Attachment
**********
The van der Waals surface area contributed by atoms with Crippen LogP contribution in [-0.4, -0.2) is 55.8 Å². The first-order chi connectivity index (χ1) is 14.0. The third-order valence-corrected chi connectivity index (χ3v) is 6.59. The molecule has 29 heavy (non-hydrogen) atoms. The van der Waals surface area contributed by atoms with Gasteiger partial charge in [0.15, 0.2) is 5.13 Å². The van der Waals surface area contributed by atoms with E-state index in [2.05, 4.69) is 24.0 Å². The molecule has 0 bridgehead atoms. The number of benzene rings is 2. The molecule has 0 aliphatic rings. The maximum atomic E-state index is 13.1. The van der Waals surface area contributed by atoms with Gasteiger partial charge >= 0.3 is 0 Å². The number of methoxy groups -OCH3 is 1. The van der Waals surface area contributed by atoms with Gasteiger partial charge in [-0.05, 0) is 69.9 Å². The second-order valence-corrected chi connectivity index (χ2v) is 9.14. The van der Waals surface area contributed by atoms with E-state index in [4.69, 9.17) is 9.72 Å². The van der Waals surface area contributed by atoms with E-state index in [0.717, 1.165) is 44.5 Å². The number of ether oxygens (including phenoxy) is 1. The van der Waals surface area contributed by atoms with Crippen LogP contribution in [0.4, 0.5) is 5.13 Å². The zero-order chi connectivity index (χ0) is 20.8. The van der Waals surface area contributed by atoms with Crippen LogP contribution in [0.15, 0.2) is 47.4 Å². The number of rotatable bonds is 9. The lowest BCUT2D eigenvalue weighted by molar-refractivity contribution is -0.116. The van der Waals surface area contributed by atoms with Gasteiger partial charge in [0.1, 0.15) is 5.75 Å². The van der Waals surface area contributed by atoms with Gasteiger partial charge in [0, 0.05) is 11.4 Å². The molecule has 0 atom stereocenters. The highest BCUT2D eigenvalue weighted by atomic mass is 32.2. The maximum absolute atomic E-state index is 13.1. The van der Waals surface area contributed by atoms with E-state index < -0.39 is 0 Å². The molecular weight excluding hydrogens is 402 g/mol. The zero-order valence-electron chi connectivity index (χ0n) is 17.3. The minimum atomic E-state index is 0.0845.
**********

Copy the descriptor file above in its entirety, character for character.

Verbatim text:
The van der Waals surface area contributed by atoms with Crippen LogP contribution in [-0.4, -0.2) is 55.8 Å². The first-order chi connectivity index (χ1) is 14.0. The third-order valence-corrected chi connectivity index (χ3v) is 6.59. The molecule has 29 heavy (non-hydrogen) atoms. The van der Waals surface area contributed by atoms with Gasteiger partial charge in [0.15, 0.2) is 5.13 Å². The van der Waals surface area contributed by atoms with E-state index in [2.05, 4.69) is 24.0 Å². The molecule has 0 bridgehead atoms. The number of benzene rings is 2. The molecule has 0 aliphatic rings. The maximum atomic E-state index is 13.1. The van der Waals surface area contributed by atoms with Gasteiger partial charge >= 0.3 is 0 Å². The number of methoxy groups -OCH3 is 1. The van der Waals surface area contributed by atoms with Gasteiger partial charge in [-0.05, 0) is 69.9 Å². The second-order valence-corrected chi connectivity index (χ2v) is 9.14. The van der Waals surface area contributed by atoms with E-state index in [4.69, 9.17) is 9.72 Å². The van der Waals surface area contributed by atoms with E-state index in [0.717, 1.165) is 44.5 Å². The number of ether oxygens (including phenoxy) is 1. The van der Waals surface area contributed by atoms with Crippen LogP contribution in [0.4, 0.5) is 5.13 Å². The zero-order chi connectivity index (χ0) is 20.8. The van der Waals surface area contributed by atoms with Crippen LogP contribution in [0.15, 0.2) is 47.4 Å². The number of rotatable bonds is 9. The lowest BCUT2D eigenvalue weighted by molar-refractivity contribution is -0.116. The van der Waals surface area contributed by atoms with Gasteiger partial charge in [0.1, 0.15) is 5.75 Å². The van der Waals surface area contributed by atoms with Gasteiger partial charge in [0, 0.05) is 11.4 Å². The molecule has 0 atom stereocenters. The highest BCUT2D eigenvalue weighted by atomic mass is 32.2. The maximum absolute atomic E-state index is 13.1. The van der Waals surface area contributed by atoms with E-state index < -0.39 is 0 Å². The molecular weight excluding hydrogens is 402 g/mol. The zero-order valence-electron chi connectivity index (χ0n) is 17.3. The minimum atomic E-state index is 0.0845.